Parents may not want to get involved in their child’s school life because schools have a negative connotation in their minds. Many adults in poverty grew up in poor families and have bad memories of school from their childhoods. They may have been bullied or did not make good grades. There may be an association for them between school and feeling stupid. Also, some parents of students in poverty have a lower level of education than the people working at schools. When talking to principals or teachers, a parent does not want to feel inferior in the conversation. The more diverse vocabulary used by the faculty and staff at schools can be intimidating. This is one reason why parents are reluctant to get involved in reading programs, the Parent Teacher Association, and other extra-curricular activities. In order to distance themselves from the feeling of inferiority, parents distance themselves from their children’s schools.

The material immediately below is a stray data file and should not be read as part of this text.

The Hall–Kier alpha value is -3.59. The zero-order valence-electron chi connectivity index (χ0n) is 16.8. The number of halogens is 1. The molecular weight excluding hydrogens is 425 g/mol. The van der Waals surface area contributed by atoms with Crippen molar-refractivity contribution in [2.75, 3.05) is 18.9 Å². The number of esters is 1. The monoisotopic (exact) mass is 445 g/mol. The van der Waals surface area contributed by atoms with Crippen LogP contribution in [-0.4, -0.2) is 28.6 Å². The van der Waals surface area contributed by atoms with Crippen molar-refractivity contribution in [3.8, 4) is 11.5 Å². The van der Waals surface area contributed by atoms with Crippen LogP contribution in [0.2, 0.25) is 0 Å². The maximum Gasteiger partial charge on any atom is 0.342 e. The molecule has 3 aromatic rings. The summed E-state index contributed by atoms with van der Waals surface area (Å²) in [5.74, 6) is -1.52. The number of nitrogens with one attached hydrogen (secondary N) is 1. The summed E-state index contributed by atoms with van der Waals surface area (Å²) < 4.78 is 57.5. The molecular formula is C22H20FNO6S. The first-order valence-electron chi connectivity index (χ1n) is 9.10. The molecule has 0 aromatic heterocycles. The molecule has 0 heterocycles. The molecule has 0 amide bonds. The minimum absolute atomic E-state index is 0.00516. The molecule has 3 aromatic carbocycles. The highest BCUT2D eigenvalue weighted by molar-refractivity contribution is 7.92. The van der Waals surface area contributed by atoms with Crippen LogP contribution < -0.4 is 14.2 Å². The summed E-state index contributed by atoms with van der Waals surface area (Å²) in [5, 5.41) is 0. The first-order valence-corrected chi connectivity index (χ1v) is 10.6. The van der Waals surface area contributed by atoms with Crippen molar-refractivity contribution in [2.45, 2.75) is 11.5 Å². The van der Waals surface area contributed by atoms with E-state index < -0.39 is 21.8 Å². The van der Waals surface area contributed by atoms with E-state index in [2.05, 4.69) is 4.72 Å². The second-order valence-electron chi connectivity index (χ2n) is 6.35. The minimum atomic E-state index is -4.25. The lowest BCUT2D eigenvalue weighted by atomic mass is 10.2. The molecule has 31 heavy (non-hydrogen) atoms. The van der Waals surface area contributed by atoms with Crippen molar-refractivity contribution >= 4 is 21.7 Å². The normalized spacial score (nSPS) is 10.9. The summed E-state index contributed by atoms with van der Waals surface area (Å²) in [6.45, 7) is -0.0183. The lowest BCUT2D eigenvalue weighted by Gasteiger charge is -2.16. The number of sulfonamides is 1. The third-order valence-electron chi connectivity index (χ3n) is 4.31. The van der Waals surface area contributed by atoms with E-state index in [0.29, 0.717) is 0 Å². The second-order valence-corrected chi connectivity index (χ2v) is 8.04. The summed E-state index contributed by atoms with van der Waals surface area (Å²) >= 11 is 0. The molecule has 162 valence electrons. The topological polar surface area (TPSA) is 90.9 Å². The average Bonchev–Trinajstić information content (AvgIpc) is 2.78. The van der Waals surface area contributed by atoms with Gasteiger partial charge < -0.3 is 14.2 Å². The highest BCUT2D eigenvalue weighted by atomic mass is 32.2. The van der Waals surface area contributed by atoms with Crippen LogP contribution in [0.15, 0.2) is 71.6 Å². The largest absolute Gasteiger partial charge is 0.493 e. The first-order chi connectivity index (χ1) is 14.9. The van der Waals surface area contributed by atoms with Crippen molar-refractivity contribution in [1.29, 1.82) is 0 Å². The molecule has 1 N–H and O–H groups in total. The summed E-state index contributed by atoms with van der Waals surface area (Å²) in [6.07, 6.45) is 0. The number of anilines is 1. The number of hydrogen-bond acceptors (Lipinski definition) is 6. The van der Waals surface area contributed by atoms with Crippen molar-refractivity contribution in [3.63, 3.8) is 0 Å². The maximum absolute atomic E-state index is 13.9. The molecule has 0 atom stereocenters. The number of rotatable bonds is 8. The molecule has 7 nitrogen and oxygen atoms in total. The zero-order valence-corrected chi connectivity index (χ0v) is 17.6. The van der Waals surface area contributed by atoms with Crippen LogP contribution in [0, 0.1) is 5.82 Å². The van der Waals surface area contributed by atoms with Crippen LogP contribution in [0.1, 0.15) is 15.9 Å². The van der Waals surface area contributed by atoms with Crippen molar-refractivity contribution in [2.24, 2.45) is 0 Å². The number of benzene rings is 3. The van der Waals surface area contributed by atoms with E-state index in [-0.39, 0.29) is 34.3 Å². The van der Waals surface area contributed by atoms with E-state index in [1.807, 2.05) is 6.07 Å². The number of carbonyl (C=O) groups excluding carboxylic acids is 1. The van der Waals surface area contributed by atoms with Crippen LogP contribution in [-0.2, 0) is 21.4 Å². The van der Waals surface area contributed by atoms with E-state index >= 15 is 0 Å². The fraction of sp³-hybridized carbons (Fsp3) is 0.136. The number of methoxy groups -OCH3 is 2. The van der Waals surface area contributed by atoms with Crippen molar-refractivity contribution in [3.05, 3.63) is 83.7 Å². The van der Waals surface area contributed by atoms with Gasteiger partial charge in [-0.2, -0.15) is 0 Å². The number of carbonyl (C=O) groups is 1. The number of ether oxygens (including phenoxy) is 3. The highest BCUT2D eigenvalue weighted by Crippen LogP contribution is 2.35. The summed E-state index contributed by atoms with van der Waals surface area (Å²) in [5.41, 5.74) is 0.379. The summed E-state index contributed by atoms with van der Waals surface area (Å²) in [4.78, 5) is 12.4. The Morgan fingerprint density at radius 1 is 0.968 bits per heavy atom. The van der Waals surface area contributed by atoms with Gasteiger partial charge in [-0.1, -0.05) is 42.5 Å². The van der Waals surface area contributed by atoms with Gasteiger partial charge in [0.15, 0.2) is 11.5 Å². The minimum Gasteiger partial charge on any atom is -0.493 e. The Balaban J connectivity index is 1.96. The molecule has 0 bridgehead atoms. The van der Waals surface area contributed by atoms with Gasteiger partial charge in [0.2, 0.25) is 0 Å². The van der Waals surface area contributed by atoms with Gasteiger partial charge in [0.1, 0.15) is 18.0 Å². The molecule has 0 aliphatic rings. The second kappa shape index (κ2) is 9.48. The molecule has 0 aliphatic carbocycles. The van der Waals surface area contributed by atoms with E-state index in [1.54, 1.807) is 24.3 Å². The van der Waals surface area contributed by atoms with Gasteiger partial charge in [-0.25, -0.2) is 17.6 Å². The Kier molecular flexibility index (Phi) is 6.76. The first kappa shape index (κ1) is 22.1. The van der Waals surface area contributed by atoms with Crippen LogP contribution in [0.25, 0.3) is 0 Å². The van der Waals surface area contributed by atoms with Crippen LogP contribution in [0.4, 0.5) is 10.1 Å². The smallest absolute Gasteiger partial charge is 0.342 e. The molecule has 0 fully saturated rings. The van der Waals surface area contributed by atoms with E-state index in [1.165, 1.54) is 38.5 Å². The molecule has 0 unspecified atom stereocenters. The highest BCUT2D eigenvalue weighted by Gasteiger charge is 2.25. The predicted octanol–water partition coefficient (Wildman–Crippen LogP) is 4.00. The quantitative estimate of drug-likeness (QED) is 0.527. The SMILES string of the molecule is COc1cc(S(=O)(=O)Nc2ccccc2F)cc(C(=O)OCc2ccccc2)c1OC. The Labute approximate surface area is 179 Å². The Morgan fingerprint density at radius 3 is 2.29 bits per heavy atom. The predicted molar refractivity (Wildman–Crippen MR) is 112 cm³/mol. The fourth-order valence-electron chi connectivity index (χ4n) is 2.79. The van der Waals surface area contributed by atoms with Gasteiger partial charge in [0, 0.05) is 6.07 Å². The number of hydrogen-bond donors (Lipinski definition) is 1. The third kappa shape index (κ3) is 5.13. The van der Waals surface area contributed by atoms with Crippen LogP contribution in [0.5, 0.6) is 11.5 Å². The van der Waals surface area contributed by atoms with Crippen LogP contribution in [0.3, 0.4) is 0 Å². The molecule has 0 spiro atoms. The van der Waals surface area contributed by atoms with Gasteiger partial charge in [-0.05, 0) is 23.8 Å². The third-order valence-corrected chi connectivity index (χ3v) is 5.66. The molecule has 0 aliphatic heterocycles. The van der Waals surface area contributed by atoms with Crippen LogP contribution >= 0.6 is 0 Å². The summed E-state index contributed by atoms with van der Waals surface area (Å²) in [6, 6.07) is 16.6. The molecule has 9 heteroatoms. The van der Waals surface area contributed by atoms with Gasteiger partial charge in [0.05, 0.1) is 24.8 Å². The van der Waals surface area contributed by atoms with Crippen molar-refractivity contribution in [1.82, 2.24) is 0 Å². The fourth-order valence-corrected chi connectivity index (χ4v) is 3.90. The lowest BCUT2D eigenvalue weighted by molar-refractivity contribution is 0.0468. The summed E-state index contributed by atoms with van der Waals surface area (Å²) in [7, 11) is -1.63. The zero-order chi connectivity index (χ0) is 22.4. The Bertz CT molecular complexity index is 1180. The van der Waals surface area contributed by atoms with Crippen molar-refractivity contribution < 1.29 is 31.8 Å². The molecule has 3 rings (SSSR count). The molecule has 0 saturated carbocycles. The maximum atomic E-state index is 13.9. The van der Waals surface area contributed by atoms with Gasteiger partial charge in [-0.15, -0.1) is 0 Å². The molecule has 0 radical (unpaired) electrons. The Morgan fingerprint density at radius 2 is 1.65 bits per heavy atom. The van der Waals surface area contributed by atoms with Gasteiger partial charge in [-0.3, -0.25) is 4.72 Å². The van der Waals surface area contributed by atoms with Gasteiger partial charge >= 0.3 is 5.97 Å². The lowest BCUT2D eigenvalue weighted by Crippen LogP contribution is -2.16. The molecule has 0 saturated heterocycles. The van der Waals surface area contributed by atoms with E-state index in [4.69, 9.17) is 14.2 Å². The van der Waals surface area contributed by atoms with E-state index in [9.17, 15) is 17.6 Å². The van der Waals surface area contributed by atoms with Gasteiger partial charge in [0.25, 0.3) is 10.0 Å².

In addition to being physically distant from the place their children receive their education, parents of children in poverty may not breach the topic verbally. Parental encouragement ...
... middle of paper ...
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Polakow, Valerie. “In the Shadows of the Ownership Society: Homeless Children and Their Families.” In Invisible Children in the Society and Its Schools, edited by Sue Books, 39-62. Mahwah, NJ: Lawrence Erlbaum Associates, 2007.
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